Collaborative projects are great for teen library programs. They provide opportunities for creativity, cooperation, and experimentation, an environment where teens are engaged and just having a blast without realizing how much they’re actually learning. The recent Draw Your Own Adventure! program I cohosted with my colleagues Sonya and TSU’s own Alice was a prime example of a success with this type of program.
We are lucky to have two really successful teen clubs: Inklings, a creative writing club, and Anime Academy, which focuses on anime & manga. We had a really successful session of Inklings where they wrote different branches of Choose Your Own Adventure stories, and thought it would adapt perfectly to a comics-creation program. Writing comics is a time-consuming task, with both ideas and executions taking some time and effort. It’s really too much for one person to do in a short period of time, and anyone with passing interest has those hurdles to clear. This program allowed for division of labor, a chance to work on part of a much larger piece, with 15 teens working together to craft a 37 page comic in about 2.5 hours. It also provided an opportunity to mash our two clubs together and possibly introduce members to new interests and opportunities at the library, and we’ve had several of the program’s participants join in on subsequent sessions of either club.
The program requires a minimal amount of scaffolding and preparation on your part, but by building a solid framework, you create a space for your teens to work freely without much concern of the logistics of fusing the different parts together. As a large group we would create a character and decide on the initial branches of the story. Then we divided into teams to craft each branch and decide where they would go.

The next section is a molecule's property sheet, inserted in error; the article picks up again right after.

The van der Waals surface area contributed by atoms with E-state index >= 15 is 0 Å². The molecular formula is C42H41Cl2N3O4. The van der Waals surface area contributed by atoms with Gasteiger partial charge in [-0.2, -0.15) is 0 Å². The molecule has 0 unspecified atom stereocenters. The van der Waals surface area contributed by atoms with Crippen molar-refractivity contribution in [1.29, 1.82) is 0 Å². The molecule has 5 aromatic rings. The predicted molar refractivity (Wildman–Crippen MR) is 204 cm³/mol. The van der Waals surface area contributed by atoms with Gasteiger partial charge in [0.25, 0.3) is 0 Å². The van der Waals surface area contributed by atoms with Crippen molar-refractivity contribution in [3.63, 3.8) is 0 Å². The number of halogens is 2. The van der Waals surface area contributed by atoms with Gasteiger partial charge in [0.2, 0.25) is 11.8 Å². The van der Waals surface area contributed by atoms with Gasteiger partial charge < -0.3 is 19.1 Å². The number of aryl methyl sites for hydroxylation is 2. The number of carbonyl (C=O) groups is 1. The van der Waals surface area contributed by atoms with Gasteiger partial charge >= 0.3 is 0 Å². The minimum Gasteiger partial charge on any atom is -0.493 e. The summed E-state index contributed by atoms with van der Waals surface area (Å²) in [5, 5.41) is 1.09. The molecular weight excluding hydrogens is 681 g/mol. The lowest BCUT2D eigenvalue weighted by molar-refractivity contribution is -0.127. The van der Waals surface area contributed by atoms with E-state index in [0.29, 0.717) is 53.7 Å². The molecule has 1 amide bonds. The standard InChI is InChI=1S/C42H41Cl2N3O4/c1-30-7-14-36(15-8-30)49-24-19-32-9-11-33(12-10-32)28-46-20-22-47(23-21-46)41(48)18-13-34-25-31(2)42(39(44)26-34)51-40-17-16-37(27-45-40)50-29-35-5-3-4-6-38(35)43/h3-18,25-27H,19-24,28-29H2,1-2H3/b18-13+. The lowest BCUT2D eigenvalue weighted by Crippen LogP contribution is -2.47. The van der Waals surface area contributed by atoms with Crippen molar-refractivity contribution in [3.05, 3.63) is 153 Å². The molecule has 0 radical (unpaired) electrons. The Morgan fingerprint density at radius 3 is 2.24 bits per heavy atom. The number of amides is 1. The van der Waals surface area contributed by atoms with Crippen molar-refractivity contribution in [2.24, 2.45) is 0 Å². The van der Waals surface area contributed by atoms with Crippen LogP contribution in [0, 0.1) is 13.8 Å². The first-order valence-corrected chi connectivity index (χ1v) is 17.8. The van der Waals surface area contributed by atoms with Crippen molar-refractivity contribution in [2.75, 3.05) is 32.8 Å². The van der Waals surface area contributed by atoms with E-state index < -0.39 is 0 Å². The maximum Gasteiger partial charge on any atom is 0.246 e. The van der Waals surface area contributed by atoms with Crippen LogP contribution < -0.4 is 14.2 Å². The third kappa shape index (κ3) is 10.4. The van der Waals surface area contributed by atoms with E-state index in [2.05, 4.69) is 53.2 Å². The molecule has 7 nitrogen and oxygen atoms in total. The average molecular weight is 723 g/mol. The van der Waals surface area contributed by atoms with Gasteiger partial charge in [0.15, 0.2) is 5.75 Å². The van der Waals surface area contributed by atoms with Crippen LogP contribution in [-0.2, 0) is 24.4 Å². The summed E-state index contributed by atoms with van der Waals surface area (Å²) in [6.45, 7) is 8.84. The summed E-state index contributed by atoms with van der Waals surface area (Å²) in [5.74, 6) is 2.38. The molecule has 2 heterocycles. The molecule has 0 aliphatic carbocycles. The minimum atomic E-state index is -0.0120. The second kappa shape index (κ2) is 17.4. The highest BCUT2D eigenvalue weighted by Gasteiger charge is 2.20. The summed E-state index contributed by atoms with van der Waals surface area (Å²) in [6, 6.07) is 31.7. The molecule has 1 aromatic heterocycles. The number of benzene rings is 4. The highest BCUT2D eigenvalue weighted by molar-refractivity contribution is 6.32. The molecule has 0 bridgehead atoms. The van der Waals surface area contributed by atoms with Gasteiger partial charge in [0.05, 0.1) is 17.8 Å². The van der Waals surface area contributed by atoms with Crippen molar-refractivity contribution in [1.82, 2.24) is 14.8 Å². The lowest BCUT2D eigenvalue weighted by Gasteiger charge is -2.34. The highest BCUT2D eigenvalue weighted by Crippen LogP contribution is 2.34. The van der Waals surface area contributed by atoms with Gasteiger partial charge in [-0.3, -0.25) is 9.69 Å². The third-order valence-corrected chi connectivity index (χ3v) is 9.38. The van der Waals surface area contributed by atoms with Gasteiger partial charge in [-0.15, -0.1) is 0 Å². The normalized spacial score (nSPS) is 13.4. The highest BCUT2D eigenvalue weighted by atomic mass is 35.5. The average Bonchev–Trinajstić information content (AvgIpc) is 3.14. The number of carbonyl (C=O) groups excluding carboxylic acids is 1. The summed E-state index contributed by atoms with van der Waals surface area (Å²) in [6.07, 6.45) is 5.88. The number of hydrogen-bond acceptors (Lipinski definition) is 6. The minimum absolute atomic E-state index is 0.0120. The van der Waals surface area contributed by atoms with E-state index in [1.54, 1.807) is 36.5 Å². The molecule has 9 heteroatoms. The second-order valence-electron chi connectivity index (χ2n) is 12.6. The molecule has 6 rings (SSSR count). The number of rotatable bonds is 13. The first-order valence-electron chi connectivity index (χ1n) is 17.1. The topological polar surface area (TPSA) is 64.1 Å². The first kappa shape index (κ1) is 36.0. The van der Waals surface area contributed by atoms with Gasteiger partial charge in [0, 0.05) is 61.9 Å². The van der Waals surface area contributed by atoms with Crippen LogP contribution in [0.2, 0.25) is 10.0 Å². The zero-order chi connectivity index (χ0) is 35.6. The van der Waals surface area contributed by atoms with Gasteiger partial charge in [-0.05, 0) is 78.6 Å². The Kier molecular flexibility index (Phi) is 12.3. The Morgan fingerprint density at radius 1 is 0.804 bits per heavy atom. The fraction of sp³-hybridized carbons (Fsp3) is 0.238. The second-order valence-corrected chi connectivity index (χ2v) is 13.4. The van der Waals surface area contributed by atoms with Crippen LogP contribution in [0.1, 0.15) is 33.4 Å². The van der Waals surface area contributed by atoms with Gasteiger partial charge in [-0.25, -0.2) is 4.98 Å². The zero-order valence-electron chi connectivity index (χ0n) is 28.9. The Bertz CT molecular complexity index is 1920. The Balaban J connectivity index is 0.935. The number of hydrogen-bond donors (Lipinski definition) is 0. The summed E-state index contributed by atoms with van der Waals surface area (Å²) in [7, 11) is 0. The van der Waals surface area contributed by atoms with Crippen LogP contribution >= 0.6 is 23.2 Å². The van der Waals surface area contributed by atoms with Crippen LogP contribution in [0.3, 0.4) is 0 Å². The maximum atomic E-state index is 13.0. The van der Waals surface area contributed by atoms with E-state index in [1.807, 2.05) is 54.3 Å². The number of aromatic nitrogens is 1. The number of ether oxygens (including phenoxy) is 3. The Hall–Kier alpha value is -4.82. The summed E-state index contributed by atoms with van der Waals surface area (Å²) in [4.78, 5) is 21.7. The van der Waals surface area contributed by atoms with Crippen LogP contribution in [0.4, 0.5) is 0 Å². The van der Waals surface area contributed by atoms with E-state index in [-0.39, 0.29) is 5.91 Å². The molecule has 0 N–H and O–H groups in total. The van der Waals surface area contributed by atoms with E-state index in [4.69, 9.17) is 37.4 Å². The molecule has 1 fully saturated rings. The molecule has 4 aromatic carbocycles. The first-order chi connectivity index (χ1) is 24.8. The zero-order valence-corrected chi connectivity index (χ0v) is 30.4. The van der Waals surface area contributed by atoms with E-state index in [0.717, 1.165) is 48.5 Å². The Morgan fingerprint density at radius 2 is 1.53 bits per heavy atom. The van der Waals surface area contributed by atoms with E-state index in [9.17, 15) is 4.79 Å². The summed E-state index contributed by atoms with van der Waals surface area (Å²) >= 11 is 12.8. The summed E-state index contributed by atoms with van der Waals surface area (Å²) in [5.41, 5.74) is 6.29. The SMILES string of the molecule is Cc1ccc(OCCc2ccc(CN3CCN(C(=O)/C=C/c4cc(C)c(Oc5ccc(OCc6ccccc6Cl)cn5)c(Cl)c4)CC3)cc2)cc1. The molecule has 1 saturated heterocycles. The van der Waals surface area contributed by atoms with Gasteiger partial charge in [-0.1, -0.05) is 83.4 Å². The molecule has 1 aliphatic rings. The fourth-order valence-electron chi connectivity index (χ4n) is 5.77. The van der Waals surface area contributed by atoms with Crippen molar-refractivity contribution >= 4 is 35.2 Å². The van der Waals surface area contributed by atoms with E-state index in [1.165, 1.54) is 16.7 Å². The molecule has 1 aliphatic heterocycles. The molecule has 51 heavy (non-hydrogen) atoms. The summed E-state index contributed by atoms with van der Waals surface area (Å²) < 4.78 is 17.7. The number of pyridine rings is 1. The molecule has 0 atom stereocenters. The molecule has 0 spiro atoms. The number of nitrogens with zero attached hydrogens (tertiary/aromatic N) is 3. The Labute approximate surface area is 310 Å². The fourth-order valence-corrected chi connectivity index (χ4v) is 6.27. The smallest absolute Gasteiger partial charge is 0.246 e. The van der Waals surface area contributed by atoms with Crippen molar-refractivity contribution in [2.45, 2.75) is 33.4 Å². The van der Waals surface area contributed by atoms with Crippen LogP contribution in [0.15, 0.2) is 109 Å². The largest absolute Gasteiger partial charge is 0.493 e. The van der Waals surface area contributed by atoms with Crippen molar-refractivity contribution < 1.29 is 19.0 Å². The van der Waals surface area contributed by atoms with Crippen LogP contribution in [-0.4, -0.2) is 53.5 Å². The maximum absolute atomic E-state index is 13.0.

Teens build storytelling and visual literacy skills
Teens build collaborative and creative skills
Teens develop an attitude towards the library as a place to create
Time: 3 hours
Materials & supplies:
Dry erase board & markers (optional)
Organized an outline of how the story paths would flow. This should depend upon how many participants you’ll have, and how many groups & story branches they’ll be working on. It’s always best to plan for one more than you think you’ll need, just in case you have more teens show up than expected. (Which is, of course, the very best kind of problem.) Here’s an example of our outline:
Organize your sheets according to the outline. On the back bottom corner of our sheets, we noted what part of the story they were for. Because each section had about 3 pages, we noted those numbers in parentheses: I(2), IVA(1), IVB1(3), etc. We paper-clipped each grouping together, and organized each grouping into a folder for each of the four major branches.
Running the program:
We started the program off by discussing some basic comics terminology. To make it both more fun and more challenging, we told the teens to focus on telling the story through images more than words. We used a great handout we had from a presentation by Chicago-area comics author Corinne Mucha a few months prior.
To get everyone started, we guided the teens through a brainstorming session about what kind of character the story would be about. We took a blind vote, and our top options were: detective, dragon rider, french comedian, penguin. We used this to help us both craft our character (they made him a French penguin) who is on the run from the police and attempts different careers as a disguise.